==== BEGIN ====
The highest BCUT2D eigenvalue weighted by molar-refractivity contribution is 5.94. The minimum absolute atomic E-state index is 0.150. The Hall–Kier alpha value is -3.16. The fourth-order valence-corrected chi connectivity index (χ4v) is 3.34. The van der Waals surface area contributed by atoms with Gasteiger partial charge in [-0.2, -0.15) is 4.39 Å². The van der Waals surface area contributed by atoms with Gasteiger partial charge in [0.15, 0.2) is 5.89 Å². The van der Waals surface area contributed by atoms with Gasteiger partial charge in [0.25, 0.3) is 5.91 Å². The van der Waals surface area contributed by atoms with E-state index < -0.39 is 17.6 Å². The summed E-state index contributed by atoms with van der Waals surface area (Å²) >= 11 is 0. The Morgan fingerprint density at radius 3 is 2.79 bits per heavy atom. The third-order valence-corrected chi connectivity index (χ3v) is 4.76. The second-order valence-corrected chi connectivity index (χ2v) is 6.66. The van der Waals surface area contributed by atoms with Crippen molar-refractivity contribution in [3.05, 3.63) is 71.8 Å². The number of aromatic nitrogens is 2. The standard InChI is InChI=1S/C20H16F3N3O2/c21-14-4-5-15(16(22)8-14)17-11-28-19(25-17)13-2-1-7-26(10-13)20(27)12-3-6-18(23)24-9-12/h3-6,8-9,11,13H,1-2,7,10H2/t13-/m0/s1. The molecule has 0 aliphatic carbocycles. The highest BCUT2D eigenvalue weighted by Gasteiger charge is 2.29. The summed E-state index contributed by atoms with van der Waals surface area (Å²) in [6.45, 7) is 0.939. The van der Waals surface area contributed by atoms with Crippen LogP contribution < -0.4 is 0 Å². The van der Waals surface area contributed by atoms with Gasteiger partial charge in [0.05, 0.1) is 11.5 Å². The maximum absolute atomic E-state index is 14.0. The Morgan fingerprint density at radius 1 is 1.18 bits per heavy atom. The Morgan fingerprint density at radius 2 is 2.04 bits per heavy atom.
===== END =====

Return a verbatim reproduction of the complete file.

The highest BCUT2D eigenvalue weighted by molar-refractivity contribution is 5.94. The minimum absolute atomic E-state index is 0.150. The Hall–Kier alpha value is -3.16. The fourth-order valence-corrected chi connectivity index (χ4v) is 3.34. The van der Waals surface area contributed by atoms with Gasteiger partial charge in [-0.2, -0.15) is 4.39 Å². The van der Waals surface area contributed by atoms with Gasteiger partial charge in [0.15, 0.2) is 5.89 Å². The van der Waals surface area contributed by atoms with Gasteiger partial charge in [0.25, 0.3) is 5.91 Å². The van der Waals surface area contributed by atoms with E-state index < -0.39 is 17.6 Å². The summed E-state index contributed by atoms with van der Waals surface area (Å²) >= 11 is 0. The Morgan fingerprint density at radius 3 is 2.79 bits per heavy atom. The third-order valence-corrected chi connectivity index (χ3v) is 4.76. The second-order valence-corrected chi connectivity index (χ2v) is 6.66. The van der Waals surface area contributed by atoms with Crippen molar-refractivity contribution in [3.05, 3.63) is 71.8 Å². The number of aromatic nitrogens is 2. The standard InChI is InChI=1S/C20H16F3N3O2/c21-14-4-5-15(16(22)8-14)17-11-28-19(25-17)13-2-1-7-26(10-13)20(27)12-3-6-18(23)24-9-12/h3-6,8-9,11,13H,1-2,7,10H2/t13-/m0/s1. The molecule has 0 aliphatic carbocycles. The highest BCUT2D eigenvalue weighted by Gasteiger charge is 2.29. The summed E-state index contributed by atoms with van der Waals surface area (Å²) in [6.45, 7) is 0.939. The van der Waals surface area contributed by atoms with Crippen LogP contribution < -0.4 is 0 Å². The van der Waals surface area contributed by atoms with Gasteiger partial charge in [0.05, 0.1) is 11.5 Å². The maximum absolute atomic E-state index is 14.0. The Morgan fingerprint density at radius 1 is 1.18 bits per heavy atom. The Morgan fingerprint density at radius 2 is 2.04 bits per heavy atom.